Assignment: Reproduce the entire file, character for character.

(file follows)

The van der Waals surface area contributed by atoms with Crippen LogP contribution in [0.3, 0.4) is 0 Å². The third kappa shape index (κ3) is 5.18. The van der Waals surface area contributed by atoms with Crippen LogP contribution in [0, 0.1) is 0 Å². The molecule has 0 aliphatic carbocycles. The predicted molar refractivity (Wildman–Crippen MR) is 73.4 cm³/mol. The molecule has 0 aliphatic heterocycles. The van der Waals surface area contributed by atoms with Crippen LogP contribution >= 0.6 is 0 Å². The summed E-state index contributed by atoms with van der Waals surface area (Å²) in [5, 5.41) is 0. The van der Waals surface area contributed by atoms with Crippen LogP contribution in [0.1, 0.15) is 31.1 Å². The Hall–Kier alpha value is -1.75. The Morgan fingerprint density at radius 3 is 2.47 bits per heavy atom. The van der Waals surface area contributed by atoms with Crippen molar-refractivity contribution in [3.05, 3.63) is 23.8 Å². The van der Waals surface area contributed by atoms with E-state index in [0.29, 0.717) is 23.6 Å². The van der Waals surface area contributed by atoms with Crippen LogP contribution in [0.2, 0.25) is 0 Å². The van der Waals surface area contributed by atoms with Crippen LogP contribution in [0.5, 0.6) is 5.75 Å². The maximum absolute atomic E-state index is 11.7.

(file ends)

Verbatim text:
The van der Waals surface area contributed by atoms with Crippen LogP contribution in [0.3, 0.4) is 0 Å². The third kappa shape index (κ3) is 5.18. The van der Waals surface area contributed by atoms with Crippen LogP contribution in [0, 0.1) is 0 Å². The molecule has 0 aliphatic carbocycles. The predicted molar refractivity (Wildman–Crippen MR) is 73.4 cm³/mol. The molecule has 0 aliphatic heterocycles. The van der Waals surface area contributed by atoms with Crippen LogP contribution >= 0.6 is 0 Å². The summed E-state index contributed by atoms with van der Waals surface area (Å²) in [5, 5.41) is 0. The van der Waals surface area contributed by atoms with Crippen LogP contribution in [0.1, 0.15) is 31.1 Å². The Hall–Kier alpha value is -1.75. The Morgan fingerprint density at radius 3 is 2.47 bits per heavy atom. The van der Waals surface area contributed by atoms with Crippen molar-refractivity contribution in [3.05, 3.63) is 23.8 Å². The van der Waals surface area contributed by atoms with E-state index in [0.29, 0.717) is 23.6 Å². The van der Waals surface area contributed by atoms with Crippen LogP contribution in [0.2, 0.25) is 0 Å². The van der Waals surface area contributed by atoms with Crippen LogP contribution in [0.5, 0.6) is 5.75 Å². The maximum absolute atomic E-state index is 11.7.